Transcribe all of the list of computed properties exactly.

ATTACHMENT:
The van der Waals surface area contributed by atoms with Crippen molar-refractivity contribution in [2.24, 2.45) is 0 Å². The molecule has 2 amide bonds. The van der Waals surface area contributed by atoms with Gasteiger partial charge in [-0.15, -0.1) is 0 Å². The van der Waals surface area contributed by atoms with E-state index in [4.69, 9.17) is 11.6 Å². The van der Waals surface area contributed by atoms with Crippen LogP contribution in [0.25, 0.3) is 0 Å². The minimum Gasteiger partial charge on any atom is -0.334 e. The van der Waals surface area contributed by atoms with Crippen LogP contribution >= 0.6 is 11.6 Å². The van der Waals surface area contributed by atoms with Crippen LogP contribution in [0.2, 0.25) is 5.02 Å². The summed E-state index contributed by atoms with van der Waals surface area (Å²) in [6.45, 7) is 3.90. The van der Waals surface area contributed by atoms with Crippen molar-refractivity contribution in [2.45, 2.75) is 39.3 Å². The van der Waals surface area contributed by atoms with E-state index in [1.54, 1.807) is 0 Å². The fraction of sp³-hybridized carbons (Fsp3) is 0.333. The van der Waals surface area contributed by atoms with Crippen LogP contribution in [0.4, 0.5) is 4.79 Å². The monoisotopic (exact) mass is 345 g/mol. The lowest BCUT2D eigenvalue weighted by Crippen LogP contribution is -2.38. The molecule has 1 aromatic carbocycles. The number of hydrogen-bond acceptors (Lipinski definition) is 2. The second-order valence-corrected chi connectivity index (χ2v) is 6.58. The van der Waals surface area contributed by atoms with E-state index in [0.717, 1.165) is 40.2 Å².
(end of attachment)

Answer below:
The van der Waals surface area contributed by atoms with Crippen molar-refractivity contribution in [2.24, 2.45) is 0 Å². The molecule has 2 amide bonds. The van der Waals surface area contributed by atoms with Gasteiger partial charge in [-0.15, -0.1) is 0 Å². The van der Waals surface area contributed by atoms with E-state index in [4.69, 9.17) is 11.6 Å². The van der Waals surface area contributed by atoms with Crippen LogP contribution in [0.25, 0.3) is 0 Å². The minimum Gasteiger partial charge on any atom is -0.334 e. The van der Waals surface area contributed by atoms with Crippen LogP contribution >= 0.6 is 11.6 Å². The van der Waals surface area contributed by atoms with Crippen LogP contribution in [0.2, 0.25) is 5.02 Å². The summed E-state index contributed by atoms with van der Waals surface area (Å²) in [6.45, 7) is 3.90. The van der Waals surface area contributed by atoms with Crippen molar-refractivity contribution in [2.45, 2.75) is 39.3 Å². The van der Waals surface area contributed by atoms with E-state index in [1.54, 1.807) is 0 Å². The fraction of sp³-hybridized carbons (Fsp3) is 0.333. The van der Waals surface area contributed by atoms with Crippen LogP contribution in [0.4, 0.5) is 4.79 Å². The monoisotopic (exact) mass is 345 g/mol. The lowest BCUT2D eigenvalue weighted by Crippen LogP contribution is -2.38. The molecule has 1 aromatic carbocycles. The number of hydrogen-bond acceptors (Lipinski definition) is 2. The second-order valence-corrected chi connectivity index (χ2v) is 6.58. The van der Waals surface area contributed by atoms with E-state index in [0.717, 1.165) is 40.2 Å².